Russian press review, 01.03.07

The Russian Press looks at the fall of world stock markets and the visit of Russia’s Prime Minister to Tokyo. It also comments on the statement of the U.S. National Intelligence Director, who accused Russia of backsliding on democracy.

Vremya Novostey writes that Russian experts are inclined to consider the fall of world stock markets as a natural phenomenon related to excessive speculative games in China. The paper’s experts believe this scenario will not take place in Russia, because its stock-exchange market is not as overestimated as the Chinese one.

Commenting on the visit of Russia’s Prime Minister, Mikhail Fradkov, to Tokyo, Vedomosti writes that unclear Russian laws, complicated customs regulations and slow decision-making are the main sources of concern for Japanese businessmen.  But the Prime Minister convinced them that the eventual high profit would compensate all the high risks of working in Russia.

The paper claims the negotiators were pleased with the agreements reached. Thus, Russia will increase its share in uranium enrichment,   and the Foreign Economic Bank will get a 13-year-long credit line from its Japanese counterpart and insurance agencies. While Toyota intends to start the production of spare parts for its cars in Russia, Vedomosti cites the press-service of the Russian Ministry of Industry and Energy as saying.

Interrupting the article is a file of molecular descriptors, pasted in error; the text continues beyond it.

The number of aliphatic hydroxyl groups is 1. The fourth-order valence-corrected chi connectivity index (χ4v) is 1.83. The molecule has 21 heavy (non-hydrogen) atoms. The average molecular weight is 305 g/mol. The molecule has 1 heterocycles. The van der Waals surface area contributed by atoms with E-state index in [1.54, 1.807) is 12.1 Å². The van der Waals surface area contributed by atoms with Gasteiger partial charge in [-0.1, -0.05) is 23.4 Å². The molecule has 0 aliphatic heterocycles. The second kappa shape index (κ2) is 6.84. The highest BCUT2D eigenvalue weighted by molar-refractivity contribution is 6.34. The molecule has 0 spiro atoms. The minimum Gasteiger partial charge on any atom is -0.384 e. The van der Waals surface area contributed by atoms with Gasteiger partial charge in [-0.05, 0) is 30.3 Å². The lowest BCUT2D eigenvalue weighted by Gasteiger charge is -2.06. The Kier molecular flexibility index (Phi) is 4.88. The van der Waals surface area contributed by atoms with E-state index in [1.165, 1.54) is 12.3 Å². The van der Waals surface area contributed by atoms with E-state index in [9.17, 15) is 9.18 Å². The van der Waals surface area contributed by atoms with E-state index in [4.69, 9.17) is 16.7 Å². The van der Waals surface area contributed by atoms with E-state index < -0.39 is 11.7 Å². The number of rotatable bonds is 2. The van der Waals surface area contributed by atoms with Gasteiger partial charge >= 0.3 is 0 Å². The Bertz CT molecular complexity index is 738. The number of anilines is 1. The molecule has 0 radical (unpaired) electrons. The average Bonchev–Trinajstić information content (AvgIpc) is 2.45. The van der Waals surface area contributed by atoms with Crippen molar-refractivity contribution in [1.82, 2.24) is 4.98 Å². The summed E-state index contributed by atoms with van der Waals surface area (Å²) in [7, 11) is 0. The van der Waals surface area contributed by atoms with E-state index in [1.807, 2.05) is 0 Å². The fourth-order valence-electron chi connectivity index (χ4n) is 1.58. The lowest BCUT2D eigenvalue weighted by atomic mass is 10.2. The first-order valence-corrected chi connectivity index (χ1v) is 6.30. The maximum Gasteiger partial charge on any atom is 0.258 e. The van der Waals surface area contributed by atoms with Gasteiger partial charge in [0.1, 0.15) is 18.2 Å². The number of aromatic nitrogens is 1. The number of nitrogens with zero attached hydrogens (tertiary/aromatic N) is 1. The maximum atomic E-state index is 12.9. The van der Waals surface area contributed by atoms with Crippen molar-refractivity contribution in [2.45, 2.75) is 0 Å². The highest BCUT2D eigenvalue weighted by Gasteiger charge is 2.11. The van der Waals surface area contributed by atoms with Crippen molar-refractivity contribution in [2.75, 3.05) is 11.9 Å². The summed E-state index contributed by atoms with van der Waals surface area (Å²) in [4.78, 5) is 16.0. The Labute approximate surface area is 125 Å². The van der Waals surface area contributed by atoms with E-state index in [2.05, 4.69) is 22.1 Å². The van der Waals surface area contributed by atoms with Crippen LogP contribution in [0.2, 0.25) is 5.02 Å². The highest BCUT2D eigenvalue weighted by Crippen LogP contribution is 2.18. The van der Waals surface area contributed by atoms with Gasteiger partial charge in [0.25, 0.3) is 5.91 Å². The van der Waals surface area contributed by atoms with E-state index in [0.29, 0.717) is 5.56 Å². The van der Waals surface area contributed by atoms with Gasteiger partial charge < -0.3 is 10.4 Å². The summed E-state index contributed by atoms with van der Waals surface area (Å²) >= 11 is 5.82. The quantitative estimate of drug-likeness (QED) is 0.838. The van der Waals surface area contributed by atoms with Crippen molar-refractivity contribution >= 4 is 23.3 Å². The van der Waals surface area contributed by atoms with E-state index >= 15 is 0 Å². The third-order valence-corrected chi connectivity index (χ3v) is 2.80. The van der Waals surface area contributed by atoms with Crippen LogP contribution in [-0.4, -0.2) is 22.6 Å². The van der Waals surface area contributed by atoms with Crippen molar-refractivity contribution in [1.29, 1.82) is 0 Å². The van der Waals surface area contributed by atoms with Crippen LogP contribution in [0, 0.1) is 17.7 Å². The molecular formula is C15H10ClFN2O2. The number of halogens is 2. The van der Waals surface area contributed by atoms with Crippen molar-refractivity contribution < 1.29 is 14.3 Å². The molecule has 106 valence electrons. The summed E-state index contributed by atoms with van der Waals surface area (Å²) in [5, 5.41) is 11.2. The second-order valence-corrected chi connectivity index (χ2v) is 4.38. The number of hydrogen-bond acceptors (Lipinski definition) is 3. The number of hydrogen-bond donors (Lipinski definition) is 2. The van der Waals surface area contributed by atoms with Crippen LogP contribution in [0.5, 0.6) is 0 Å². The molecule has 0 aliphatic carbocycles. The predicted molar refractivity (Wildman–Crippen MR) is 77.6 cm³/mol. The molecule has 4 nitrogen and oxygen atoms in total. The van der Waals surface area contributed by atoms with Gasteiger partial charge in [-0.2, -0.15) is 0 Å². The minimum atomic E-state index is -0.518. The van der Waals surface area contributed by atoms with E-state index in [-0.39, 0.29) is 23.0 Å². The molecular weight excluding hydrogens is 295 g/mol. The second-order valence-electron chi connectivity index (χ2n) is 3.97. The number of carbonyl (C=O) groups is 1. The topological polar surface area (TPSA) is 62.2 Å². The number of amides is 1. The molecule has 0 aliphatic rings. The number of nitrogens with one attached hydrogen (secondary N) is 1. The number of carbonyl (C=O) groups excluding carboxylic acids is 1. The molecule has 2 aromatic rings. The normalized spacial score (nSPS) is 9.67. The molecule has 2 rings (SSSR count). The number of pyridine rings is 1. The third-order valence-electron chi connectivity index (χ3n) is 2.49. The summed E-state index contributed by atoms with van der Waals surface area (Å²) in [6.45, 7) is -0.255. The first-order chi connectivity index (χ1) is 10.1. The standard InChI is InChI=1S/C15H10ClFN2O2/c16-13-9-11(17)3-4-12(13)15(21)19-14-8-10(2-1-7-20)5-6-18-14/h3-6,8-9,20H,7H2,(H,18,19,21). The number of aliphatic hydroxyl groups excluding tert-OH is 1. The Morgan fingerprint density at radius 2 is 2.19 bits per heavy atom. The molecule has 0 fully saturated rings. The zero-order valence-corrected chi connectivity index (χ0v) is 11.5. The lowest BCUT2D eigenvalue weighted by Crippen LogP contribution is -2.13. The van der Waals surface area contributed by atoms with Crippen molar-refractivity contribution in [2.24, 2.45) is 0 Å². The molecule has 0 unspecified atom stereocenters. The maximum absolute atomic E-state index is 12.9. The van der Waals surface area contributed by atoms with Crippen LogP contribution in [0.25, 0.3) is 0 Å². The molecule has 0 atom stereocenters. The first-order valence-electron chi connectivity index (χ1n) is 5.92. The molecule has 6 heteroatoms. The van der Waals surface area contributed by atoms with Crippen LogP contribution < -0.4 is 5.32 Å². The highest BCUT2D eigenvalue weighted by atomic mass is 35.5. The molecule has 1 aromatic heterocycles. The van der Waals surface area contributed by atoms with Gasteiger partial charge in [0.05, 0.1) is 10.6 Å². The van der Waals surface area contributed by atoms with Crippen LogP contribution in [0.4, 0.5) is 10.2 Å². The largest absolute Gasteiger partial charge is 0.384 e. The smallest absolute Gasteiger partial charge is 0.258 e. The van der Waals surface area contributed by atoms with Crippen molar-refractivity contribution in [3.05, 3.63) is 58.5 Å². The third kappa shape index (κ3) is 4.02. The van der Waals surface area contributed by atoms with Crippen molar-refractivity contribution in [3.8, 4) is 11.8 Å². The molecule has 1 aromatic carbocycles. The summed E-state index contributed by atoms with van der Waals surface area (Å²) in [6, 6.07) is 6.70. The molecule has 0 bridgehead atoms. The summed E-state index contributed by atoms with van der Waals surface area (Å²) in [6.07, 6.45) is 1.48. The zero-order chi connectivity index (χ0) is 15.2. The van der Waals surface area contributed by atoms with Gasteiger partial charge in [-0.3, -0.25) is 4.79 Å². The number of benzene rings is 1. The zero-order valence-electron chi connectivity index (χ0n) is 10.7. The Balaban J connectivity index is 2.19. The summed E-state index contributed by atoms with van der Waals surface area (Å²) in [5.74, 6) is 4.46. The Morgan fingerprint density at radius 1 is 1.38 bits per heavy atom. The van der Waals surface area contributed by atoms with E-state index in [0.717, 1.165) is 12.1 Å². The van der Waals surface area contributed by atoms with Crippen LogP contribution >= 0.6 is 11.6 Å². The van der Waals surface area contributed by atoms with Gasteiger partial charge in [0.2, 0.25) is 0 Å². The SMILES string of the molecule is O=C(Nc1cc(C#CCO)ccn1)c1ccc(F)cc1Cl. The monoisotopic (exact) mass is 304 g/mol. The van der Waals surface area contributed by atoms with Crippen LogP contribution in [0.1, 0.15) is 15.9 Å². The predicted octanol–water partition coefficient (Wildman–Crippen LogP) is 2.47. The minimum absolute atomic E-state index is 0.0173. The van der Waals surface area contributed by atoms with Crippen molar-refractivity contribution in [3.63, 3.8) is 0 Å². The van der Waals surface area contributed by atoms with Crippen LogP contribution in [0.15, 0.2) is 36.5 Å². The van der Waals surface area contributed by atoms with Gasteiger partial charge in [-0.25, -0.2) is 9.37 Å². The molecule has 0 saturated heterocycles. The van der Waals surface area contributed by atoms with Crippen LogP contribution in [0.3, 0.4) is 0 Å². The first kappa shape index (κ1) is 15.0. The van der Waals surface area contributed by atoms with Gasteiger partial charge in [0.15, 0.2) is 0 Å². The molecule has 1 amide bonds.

Meanwhile, the already working Russian subsidiary of the Ford factory is likely to sign a collective treaty, reports Novye Izvestia. The striking workers have made this choice. The paper says the Vice Governor of the Leningrad region is not much concerned with such strikes, but the new Russian proletarians live in the epoch of globalization and have learned new sophisticated forms of fighting for their rights like the “Italian strike”, for example. They come to work, according to the rules, but don't produce anything. 

Novye Izvestia also speculates on results of a public opinion poll on how the Russian morality has changed over the last 15 years. It turns out, writes the daily, that values like hearfulness remain in the background as they used to be. According to the General Director of the All-Russia Public Opinion Centre, ideological convictions, either liberal or totalitarian, have become of minor importance, and the society of consumers so much longed-for by the former Soviet citizens is emerging.

Kommersant looks at the statement of the U.S. National Intelligence Director, Michael McConnell, who thinks the Kremlin's recent harsh course will increase antagonism between Russia and the U.S. The paper says it’s not just the most outspoken display of discontent in Russian politics. It means the White House may start revising its relationship with Moscow.  Kommersant quotes its source close to the U.S. administration as saying “Moscow and Washington will continue cooperating in the areas where it’s required, but the negotiations will become tougher and longer”.

Nezavisimaya Gazeta focuses on Georgia’s President Mikhail Saakashvili’s negotiations with the European Council. He raised the question of replacing the Russian peacekeeping contingent in conflict areas of Abkhazia and South Ossetia. The daily also adds that Ukraine’s President Viktor Yushchenko said, before his visit to Georgia, that Kiev was eager to back up Georgian efforts to settle these conflicts. This statement makes the paper to contend that Tbilisi is looking for more substantial and effective Western aid while starting its campaign against the Russian military presence.